Rajini is the leader of the people living in Dharavi, a slum in Mumbai. He opposes a project proposed by politician Nana Patekar to reform the slum area. In this feud Rajini’s wife and his elder son are killed. Nana Patekar tries to take over the land using force. How Rajini defends the land, Is Nana Patekar able to fufill his dream forms the rest of the story.
One of the biggest strengths of the movie is the amount of detailing Ranjith has done in the flick. Every frame and dialogue has an hidden meaning and conveys a point. The storyline may look simple and predictable, but the way in which it is executed is what might make Kaala one of the best films of Ranjith’s career. Every character in the movie plays an important role. Story is the hero of the movie and everyone including Rajini plays along with it. With all his experience Rajini is seen in a different shade in the flick. He is not only used for the mass scenes but goes through an emotional roller coaster ride as well. Be it the scenes with his sons and grandchildren, expressing his love for his wife Eswari Rao, getting lost in memories on seeing his ex-lover Huma Qureshi, sharing rapport with his friend Samuthirakani, Rajini has owned the character Kaala.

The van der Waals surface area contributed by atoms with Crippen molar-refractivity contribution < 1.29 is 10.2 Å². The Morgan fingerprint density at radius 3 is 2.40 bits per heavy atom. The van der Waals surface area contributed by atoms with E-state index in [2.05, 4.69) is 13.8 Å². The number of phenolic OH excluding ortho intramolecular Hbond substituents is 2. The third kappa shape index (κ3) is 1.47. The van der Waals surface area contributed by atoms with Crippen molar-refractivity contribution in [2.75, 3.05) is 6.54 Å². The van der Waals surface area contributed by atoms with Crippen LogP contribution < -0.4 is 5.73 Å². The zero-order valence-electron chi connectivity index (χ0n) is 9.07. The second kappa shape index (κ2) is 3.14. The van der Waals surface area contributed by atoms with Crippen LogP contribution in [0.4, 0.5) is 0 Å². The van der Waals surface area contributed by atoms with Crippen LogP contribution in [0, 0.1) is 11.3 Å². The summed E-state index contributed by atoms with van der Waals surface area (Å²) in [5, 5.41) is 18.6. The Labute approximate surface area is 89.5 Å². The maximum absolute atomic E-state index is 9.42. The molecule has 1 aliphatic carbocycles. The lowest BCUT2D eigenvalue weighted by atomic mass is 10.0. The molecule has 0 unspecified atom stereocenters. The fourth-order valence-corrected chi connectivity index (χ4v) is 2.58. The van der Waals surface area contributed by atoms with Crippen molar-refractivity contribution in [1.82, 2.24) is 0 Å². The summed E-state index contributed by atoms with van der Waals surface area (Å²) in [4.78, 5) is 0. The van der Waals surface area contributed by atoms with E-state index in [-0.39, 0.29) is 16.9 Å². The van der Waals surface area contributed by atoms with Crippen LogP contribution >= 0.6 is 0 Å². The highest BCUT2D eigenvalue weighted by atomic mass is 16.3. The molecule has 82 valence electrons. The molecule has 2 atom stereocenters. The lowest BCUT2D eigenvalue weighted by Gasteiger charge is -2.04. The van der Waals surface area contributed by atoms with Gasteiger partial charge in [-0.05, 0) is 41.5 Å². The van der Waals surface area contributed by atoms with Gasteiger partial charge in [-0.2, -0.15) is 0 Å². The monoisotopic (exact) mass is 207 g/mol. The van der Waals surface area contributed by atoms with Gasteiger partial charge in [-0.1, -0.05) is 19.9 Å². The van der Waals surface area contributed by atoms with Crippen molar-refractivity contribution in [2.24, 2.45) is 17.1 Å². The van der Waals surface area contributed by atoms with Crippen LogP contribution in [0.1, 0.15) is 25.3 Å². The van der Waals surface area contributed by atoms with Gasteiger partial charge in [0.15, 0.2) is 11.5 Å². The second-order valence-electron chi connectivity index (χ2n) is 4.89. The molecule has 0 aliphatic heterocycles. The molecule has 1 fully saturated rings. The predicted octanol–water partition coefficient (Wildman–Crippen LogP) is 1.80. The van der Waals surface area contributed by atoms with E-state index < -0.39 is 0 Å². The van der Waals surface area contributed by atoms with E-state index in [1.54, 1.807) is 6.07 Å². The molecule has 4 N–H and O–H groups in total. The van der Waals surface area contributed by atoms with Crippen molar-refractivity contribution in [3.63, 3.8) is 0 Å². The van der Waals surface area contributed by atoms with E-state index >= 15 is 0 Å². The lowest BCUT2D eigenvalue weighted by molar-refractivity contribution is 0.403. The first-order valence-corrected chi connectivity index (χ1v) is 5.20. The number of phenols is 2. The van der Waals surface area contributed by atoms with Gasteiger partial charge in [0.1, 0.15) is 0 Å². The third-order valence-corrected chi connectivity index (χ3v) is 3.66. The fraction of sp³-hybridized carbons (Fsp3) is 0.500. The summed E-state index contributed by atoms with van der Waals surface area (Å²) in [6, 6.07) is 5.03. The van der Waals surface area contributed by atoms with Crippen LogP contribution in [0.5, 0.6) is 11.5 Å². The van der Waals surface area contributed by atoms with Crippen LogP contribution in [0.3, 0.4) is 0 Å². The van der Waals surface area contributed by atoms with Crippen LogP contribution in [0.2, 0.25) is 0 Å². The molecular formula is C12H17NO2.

Nana Patekar proves to be a strong villain who can oppose Rajini and looks convincing in the role as much that people start hating him when they leave the theatre. Santhosh Narayanan’s BGM elevates every scene in the movie. It makes the audience feel the emotion of the characters. He has managed to incorporate the sounds that can be heard in the slum area, thus giving the film a real feel. Cinematography by G Murali is a visual treat and has captured the slum as it is. Editing by A Sreekar Prasad is crisp. Kaala is yet another Ranjith’s movie which has managed to tap and utilise Rajini’s mass screen presence.